The Richmond Report


Since 2002, the Northern Virginia Transportation Authority has been an orphan entity. With no staff, phones, fax machines or office space, its members had little choice but to hold meetings only to make up wish lists.

Given no funding mandate by the General Assembly and by voters who turned down tax hikes, its 16 members, comprised of the most powerful lawmakers in the region, continued to meet monthly, holding out for the day when it would have the money and the mandate to solve the regions intractable transportation problems.

That day came last Wednesday, when the Virginia Legislature voted overwhelmingly to approve the most meaningful transportation funding bill in a generation. Suddenly, the little-known NVTA, which had been granted the power and function of preparing a long-range transportation plan for regional transportation plans in Northern Virginia, was back in business.

It has wasted little time, its members calling for an open public meeting this Thursday evening, April 12 at George Mason High School in Falls Church. There it will begin soliciting public comments on its TransAction 2030 Plan, forged and accepted last fall, putting into motion how to spend $550 million in annual outlays for repairing the regions clogged road arteries and expand mass transit.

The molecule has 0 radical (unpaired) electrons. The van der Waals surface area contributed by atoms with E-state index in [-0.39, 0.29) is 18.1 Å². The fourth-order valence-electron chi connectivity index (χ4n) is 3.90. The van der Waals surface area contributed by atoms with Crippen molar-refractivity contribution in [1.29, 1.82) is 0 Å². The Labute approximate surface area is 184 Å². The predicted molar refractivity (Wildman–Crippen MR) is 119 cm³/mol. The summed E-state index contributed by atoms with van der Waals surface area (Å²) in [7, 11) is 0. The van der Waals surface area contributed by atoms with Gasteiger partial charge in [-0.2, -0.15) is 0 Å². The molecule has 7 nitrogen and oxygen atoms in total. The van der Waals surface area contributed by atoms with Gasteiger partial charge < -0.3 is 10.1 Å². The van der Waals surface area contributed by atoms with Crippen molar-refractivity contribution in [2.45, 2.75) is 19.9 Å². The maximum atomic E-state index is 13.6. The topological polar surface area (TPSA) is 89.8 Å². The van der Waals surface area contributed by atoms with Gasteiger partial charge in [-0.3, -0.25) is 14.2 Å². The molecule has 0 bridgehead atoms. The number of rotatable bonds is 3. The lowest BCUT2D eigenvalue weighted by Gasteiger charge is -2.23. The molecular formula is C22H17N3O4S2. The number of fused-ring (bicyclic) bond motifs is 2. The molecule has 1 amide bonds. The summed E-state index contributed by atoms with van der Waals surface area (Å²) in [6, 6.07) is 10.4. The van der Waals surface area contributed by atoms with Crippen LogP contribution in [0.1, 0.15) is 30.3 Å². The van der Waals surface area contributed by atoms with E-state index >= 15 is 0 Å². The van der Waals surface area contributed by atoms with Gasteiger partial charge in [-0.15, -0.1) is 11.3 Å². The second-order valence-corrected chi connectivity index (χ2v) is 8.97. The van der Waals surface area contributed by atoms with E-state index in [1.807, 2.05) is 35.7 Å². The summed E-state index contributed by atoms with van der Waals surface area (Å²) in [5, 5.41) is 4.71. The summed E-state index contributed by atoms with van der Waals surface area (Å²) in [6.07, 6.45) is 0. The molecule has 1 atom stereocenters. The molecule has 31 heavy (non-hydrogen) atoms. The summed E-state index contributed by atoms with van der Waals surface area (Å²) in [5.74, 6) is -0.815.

The TransAction 2030 Plan documents more than $16 billion in unmet transportation needs, declaring that the regions highway and transit systems are rapidly deteriorating and buckling under the crush of over capacity. The group has called for $700 million in annual fixes over 23 years. 

Back in 2002 we had anthrax scares and the sniper shooting at people on the Beltway, said Kala Quintana, a spokesperson for the group. Voters werent really focused on fixing transportation. But when the vote came last week, the fact that we had a plan already in place was a huge positive. The bottom line here is were really ready to move forward.

Members of the group are hoping to implement a balanced approach to its projects, by creating a network of road, transit and bike facilities which provide a 72 percent increase in the number of transfer stations that allow travelers to connect between modes, such as bus to rail.

Theyve urged a doubling of the number of Metrorail stations in Northern Virginia, with extensions along the I-66 and I-95 corridors, and hope to add light rail transit and/or bus rapid transit to the Route 7, Route 28, Crystal City-Potomac Yards and Columbia Pike corridors.

This new network would increase highway capacity by 8 percent above what is already planned in the regions Constrained Long-Range Plan, and it adds 600 miles of on and off-road trails to the regions bicycle network.